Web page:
Chair Benjamin R. Civiletti, the former U.S. Attorney General, senior
partner at Venable LLP; Sen. Jamie Raskin (D); and Kathy C. ODonnell,
Chief Attorney of Maryland are the leading members of the Maryland
Commission on Capitol Punishment.
The commission's research showed that cases in which African American
offenders killed Caucasian victims, they are almost 2 1/2 times more
likely to have the death penalty imposed than in cases where Caucasian
offenders killed Caucasian victims.
According to the Final Report to the General Assembly, 1,125 death row
executions and 130 exonerations took place nationwide between 1995-2007.
Furthermore, for every 8.7 death row executions, 1 inmate has been
exonerated. The reversal rate for capital cases in Maryland outpaces that
of many other jurisdictions, totaling 80 % between 1995-2007.
Since 1978, after the reinstatement of the death penalty in Maryland,
there have been 353 death notices issued, 215 death notice cases went to
trial and 77 death sentences issued, according to the commissions report.
The state placed a moratorium on Capital punishment in December 2006 as a
result of the Court of Appeals, equivalent to the Supreme Court in other
states, decided that the lethal injection method was not adopted properly,
according to an article in the Washington Post.
The commission's report also found that the death penalty is costly and
The Urban Institute, a nonpartisan economic and social policy research
organization, conducted a study entitled "The Cost of the Death Penalty"
that found that death row costs could range from $1.1 million to $3
million per capital-eligible case.
Although The Urban Institute conducts research that supports the findings
in the Maryland Commission on Capitol Punishments Final Report to the
General Assembly, not all government officials agree with the methodology
the organization used in its study.
"I'm not actually sure I share the view on the methodology that was used
in [the Urban Institute study], but I do think it's clear that there are
to be additional expenses, and we've seen those when we sought death
penalty cases in our office," Glenn Ivey, State Attorney for Prince
Georges County, said.
Anti-death penalty organizations like the Maryland Citizens Against State
Executions disagreed with the implementation of the death penalty because
it is an unnecessary expense, as well as for other moral reasons.
"What have Maryland's taxpayers gotten for their $186 million? A system
that has clogged our courts, delays justice for victims' families, and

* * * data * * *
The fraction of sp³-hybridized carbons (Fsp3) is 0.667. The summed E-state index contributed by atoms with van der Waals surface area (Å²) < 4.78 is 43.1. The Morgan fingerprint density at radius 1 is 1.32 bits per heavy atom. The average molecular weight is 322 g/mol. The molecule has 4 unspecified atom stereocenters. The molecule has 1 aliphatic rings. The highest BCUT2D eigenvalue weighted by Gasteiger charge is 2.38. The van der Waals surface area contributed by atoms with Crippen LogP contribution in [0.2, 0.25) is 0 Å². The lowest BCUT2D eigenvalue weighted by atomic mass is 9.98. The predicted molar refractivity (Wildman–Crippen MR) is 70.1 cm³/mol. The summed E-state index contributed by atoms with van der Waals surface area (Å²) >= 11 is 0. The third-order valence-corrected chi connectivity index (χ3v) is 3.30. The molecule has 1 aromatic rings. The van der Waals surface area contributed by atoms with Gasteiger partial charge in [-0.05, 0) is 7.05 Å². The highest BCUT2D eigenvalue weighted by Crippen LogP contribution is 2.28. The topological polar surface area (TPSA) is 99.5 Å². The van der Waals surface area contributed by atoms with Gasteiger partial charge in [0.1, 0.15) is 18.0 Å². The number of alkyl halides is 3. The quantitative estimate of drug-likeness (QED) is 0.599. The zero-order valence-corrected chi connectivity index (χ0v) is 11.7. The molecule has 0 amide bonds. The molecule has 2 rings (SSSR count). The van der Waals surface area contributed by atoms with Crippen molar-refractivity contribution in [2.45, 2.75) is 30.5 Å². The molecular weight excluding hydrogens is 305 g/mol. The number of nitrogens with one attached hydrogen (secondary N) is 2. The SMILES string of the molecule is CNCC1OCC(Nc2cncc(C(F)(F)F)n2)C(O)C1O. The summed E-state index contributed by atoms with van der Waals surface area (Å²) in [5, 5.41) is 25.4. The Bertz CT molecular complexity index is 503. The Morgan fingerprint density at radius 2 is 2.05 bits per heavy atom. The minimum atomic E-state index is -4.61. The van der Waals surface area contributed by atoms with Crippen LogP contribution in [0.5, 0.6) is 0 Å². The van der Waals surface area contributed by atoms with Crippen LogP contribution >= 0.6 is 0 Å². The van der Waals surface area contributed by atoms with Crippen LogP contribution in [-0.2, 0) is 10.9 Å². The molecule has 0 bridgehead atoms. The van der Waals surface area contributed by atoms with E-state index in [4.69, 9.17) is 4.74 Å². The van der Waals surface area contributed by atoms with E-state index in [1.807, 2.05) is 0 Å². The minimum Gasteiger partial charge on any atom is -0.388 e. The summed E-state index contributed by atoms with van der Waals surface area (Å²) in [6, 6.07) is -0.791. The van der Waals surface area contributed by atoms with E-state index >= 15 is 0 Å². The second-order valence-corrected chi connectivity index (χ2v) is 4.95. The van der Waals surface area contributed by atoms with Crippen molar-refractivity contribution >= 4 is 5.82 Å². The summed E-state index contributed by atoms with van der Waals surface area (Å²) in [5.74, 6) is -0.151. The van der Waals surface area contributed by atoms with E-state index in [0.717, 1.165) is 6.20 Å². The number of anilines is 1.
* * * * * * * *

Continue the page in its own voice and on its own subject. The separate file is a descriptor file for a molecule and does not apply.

risks execution of an innocent person," Jane M. Henderson, executive
director of Maryland Citizens Against State Executions, said.
Members of various faith-based communities including Protestants, Jews,
Muslims and Catholics in Maryland formed the Interfaith Coalition to End
the Death Penalty advocacy campaign to promote the abolishment of Capital
punishment after a number of religious leaders testified before the
commission, according to an article in the Frederick News-Post.
Clergy representing more than 1,000 congregations across Maryland sent
letters to OMalley and the General Assembly advocating the repeal of "the
law allowing for the state execution of men and women," according to an
article in the Frederick News-Post.
"Common to all of our faiths in the belief in the sanctity of life and
forgiveness, we believe that no one is beyond redemption. We are called to
restore people to wholeness in society," the ICEDPs letter stated. "Even
for one who has murderednever should we or our government on our behalf
deny the prospect of redemption."
(source: Washington Informer)
Bill allowing death penalty for murder accomplices clears
Senate----Legislation likely to be vetoed by Gov. Kaine
A local legislator's bill that would allow the death penalty for
accomplices to murder who had the intent to kill but didn't pull the
trigger has again cleared the Virginia Senate.
But Senate Bill 961, patroned by Sen. Mark Obenshain, R-Harrisonburg,
likely has its own date with execution, in the form of a veto by
Democratic Gov. Timothy M. Kaine.
Obenshain has backed identical legislation for the past 3 years, winning
passage in both the House and Senate.
Tuesday's vote was 24-16, 3 votes short of the 27 needed to override a
Speaking on the floor of the Senate, Obenshain said his bill fills a
glaring gap in Virginia's capital punishment laws.
"The poster child for this bill is none other than Charles Manson,"
The object of the bill is to allow prosecutors to seek the death penalty
for those who are directly responsible for murder, even if they don't do
the actual killing.
"He did not wield the knife, but no one in the Tate-LaBianca murders had a
blacker heart," Obenshain said.
Closer to home, the 2002 D.C. sniper attacks illustrate a glaring hole in
the commonwealth's laws, he said.
If not for a recently enacted anti-terrorism statute, Virginia could not
have sought the death penalty for John Allen Muhammad -- the man who
instructed then-juvenile Lee Boyd Malvo to shoot random people at varying
locations around D.C., Maryland and Virginia.
But Obenshain's bill is the wrong way to approach death penalty issues,
argued Sen. John Edwards, D-Roanoke.
Each time the commonwealth has expanded its use of the ultimate
punishment, it has been done in a deliberate, studious manner, Edwards
Virginia might carry out the 2nd-highest number of executions in the
country, but legislators have traditionally been very stingy in allowing
expansions since 1976, when the U.S. Supreme Court re-authorized capital
"What we're doing here is going beyond what we have traditionally and
historically done in Virginia," Edwards argued. "We are stretching it much
wider than we have ever done before."
In the end, Tuesday's vote will likely be moot unless 3 of the senators
against the bill change their minds.
Kaine, a death penalty opponent, has vetoed the measure every time it
reached his desk -- and his thinking hasn't changed since last year, when
he told legislators that he didn't think the measure was necessary.
"He's been opposed to this triggerman bill since the beginning, and
nothing has changed," said spokesman Gordon Hickey.
The bill now heads to the House of Delegates, where it has passed with
wide, veto-proof margins in the past.
(source: Northern Virginia Daily)